means. The Commission delegates its mandate to accredited service providers to assist in the delivery of Civic and Voter Education. This is in line with democratic principles and best practices as observed internationally.

The Commission is hereby informing the general public that after evaluation of the applications it received, the following organisations have been accredited to conduct Civic and Voter Education for the 2014 Tripartite Elections:-


1. Active Youth in Development (AYIDO)
2. Active Youth Initiative for Social Enhancement (AYISE)
3. Angaliba Foundation
4. Association of Progressive Women (APW)
5. Blantyre Synod Church and Society Programme
6. Catholic Commission for Justice and Peace (CCJP)
7. Centre for Alternatives Victimised Women and Children (CAVWOC)
8. Centre for Children's Affairs Malawi
9. Centre for Children's Aid
10.Centre for Development Communications (CDC)
11.Centre for Human Rights and Rehabilitation (CHRR)
12.Centre for Human Rights, Education, Advice & Assistance (CHREAA)
13.Centre for Multiparty Democracy (CMD)
14.Centre for Sustainable Community Development
15.Centre for Youth and Children's Affairs
16.Centre for Youth Development & Social Empowerment
17.Chagunda Community Project
18.Chigwirizano Women Movement (CBO)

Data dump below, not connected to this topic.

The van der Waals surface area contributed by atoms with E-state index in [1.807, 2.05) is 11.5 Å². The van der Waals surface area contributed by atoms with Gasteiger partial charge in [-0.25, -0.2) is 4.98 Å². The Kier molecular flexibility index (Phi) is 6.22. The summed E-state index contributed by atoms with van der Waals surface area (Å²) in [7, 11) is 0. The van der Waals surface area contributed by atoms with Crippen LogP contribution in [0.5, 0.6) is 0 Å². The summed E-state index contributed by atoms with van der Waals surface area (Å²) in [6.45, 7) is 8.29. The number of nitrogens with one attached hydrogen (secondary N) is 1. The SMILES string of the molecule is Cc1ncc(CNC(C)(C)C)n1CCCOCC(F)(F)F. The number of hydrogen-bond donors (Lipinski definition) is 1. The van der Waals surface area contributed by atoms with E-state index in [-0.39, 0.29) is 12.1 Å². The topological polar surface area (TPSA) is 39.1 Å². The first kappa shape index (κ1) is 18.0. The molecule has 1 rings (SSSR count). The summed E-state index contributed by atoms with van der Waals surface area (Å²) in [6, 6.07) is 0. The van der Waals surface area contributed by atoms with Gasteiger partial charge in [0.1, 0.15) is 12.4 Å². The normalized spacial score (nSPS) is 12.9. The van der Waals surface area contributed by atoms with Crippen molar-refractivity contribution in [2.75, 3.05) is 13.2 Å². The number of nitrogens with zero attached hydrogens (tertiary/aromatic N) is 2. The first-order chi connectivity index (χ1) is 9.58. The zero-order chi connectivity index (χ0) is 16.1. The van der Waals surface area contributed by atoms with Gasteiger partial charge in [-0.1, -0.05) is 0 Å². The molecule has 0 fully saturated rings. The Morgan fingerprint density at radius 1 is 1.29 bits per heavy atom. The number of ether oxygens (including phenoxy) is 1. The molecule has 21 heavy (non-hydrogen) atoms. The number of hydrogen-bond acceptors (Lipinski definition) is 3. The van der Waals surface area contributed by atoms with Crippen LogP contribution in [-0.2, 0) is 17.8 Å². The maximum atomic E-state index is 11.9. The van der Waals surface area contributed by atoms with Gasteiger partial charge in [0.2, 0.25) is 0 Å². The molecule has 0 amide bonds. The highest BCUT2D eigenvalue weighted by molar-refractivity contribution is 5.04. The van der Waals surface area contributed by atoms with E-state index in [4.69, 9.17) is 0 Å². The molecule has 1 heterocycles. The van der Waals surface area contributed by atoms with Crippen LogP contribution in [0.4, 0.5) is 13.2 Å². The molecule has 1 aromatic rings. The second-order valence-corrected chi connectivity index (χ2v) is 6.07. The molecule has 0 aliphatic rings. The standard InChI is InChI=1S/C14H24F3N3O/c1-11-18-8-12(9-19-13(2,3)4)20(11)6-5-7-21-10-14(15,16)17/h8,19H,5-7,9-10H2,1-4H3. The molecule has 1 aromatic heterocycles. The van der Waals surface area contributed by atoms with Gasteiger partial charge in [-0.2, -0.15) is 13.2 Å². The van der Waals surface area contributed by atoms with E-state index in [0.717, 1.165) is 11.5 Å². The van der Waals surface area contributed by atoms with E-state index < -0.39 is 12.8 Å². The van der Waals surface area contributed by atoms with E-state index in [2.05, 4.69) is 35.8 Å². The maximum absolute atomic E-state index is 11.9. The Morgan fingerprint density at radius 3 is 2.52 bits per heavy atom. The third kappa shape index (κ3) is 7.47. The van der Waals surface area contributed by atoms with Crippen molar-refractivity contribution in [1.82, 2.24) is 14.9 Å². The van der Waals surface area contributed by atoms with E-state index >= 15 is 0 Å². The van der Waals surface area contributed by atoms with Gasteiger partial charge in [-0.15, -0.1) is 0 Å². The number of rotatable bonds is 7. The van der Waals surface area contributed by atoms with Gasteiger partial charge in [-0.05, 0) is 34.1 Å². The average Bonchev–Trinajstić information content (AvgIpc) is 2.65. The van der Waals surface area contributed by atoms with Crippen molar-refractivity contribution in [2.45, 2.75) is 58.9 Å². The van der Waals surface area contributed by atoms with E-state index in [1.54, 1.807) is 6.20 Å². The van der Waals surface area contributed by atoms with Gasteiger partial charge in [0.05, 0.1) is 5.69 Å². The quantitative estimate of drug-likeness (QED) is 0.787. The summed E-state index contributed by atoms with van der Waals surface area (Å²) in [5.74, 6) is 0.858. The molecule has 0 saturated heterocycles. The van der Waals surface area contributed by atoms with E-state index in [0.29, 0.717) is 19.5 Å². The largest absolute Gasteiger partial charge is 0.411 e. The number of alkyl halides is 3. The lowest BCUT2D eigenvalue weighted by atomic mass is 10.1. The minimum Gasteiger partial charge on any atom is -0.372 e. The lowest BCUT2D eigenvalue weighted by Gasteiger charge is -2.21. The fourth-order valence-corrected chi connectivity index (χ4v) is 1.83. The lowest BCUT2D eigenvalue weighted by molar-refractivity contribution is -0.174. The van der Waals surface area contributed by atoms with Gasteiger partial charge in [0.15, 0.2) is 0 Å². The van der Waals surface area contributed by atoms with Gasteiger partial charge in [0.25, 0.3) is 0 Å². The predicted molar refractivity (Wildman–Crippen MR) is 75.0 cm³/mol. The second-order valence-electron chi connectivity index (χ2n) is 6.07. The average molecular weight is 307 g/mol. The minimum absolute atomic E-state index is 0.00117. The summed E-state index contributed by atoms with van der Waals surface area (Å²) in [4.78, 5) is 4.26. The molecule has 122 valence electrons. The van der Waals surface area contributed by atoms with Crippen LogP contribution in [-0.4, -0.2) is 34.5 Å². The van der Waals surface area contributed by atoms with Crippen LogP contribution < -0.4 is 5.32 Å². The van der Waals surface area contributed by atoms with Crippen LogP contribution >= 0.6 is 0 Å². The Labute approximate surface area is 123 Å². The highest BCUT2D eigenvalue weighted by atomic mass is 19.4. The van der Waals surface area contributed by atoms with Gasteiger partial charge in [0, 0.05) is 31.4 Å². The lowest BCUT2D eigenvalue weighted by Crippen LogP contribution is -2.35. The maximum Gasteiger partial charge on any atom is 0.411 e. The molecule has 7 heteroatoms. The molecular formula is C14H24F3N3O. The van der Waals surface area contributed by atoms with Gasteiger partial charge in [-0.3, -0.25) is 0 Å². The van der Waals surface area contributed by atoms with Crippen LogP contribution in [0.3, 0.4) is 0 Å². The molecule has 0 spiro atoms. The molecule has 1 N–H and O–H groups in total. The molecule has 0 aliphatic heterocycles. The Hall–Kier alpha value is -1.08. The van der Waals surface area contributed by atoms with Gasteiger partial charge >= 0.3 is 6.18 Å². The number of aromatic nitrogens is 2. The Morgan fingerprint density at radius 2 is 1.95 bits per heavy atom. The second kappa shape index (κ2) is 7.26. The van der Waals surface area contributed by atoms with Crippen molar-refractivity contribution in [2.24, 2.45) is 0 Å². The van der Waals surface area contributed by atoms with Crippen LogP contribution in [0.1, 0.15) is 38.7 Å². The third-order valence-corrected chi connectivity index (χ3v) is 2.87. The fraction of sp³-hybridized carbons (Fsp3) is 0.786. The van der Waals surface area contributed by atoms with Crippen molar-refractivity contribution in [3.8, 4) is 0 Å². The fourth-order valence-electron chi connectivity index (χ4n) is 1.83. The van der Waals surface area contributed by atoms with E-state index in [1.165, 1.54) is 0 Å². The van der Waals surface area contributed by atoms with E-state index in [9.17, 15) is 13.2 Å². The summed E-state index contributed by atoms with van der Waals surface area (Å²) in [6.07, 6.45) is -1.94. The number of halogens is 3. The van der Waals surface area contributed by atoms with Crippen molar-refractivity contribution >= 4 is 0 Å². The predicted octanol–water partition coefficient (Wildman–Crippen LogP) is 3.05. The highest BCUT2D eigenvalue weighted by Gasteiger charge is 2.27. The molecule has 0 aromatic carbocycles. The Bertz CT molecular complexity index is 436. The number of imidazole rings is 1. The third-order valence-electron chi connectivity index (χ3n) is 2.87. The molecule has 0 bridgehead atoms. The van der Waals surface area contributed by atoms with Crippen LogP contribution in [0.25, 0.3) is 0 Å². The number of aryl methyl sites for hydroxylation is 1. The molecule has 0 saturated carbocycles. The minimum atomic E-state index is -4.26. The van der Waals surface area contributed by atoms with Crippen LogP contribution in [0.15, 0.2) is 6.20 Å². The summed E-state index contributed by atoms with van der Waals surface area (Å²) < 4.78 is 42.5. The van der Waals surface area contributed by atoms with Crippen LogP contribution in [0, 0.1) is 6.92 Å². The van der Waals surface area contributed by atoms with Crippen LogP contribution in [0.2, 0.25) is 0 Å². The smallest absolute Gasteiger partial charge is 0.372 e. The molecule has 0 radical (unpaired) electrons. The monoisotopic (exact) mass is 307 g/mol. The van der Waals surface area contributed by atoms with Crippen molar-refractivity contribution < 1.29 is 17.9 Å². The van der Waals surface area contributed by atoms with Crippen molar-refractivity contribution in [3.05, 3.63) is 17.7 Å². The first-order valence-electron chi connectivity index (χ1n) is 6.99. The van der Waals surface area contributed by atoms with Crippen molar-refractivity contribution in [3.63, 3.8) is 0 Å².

19.Chikulamayembe Women Forum (CBO)
20.Chimwemwe Persons with Disabilities Organisation
21.Chinansi Foundation
22.Christian Compassion for the Destitute & Development
23.Church and Society Programme—Livingstonia Synod
24.Church and Society Programme—Nkhoma Synod
25.Circle for Integrated Community Development (CICOD)
26.Civil Liberties Committee (CILIC)
27.Communities in Development Activities (COIDA)
28.Concerned Youth Organisation (CYO)
29.Democracy Yathu Programme (SRGDI)
30.Development Communications Trust
31.Ekwendeni Community Based Organisation (CBO)
32.Evangelical Association of Malawi (AEM)
33.Evangelical Lutheran Church in Malawi
34.Forum for New Direction
35.Foundation for Children's Rights
36.Foundation for Community Services (FOCUS)/Forum for Advocacy &
Community Development
37.Human Rights Consultative Committee (HRCC)
38.International Group Association (IGA)
39.Islamic Information Bureau
40.Justice Link
41.Kabula Youth and Community Initiative
42.Karonga Debate Club (KADEC)
43.Ladder for Rural Development
44.Lobbyists for Peace, Justice and Transparency
45.Malawi CARER(Centre for Advice, Research and Education on Rights)
46.Malawi Council of Churches (MCC)
47.Malawi Electoral Support Network
48.Malawi Human Rights Youth Network
49.Malawi Local Government Association (MALGA)
50.Malawi National Association of the Deaf (MANAD)
51.Malawi Union of the Blind (MUB)
52.Maonde Youth Initiative for Support (MAYISS)
53.Mbawemi Women Orphanage Care
54.Mithungu Youth
55.Mpemba Youth Organisation
56.Mtendere Election Support Network
57.Munawwarah Islamic Organisation
58.Muslim Association of Malawi (MAM)
59.Muslim Forum for Democracy and Peace (MUSFORD)
60.Mzimba Community Based Organisation Network-CBO
61.Mzuzu Youth Association
62.Nanzikambe Arts Development Organisation
63.National Elections Systems Trust (NEST)
64.National Initiative for Civic Education (NICE)
65.National Women's Lobby Group
66.Neno Youth Works (CBO)
67.New Apostolic Relief and Development Programme (NARDEP)
68.New Restoration Ministries International
69.NGO Gender Coordination Network (NGO-GCN)
70.Nkanamwano Community Development Organisation
71.Nkhotakota Youth Organisation
72.Northern Region Women Forum
73.Ntchisi Organisation for Youth and Development
74.Ntchisi Women Forum
75.Pamudzi Community Trust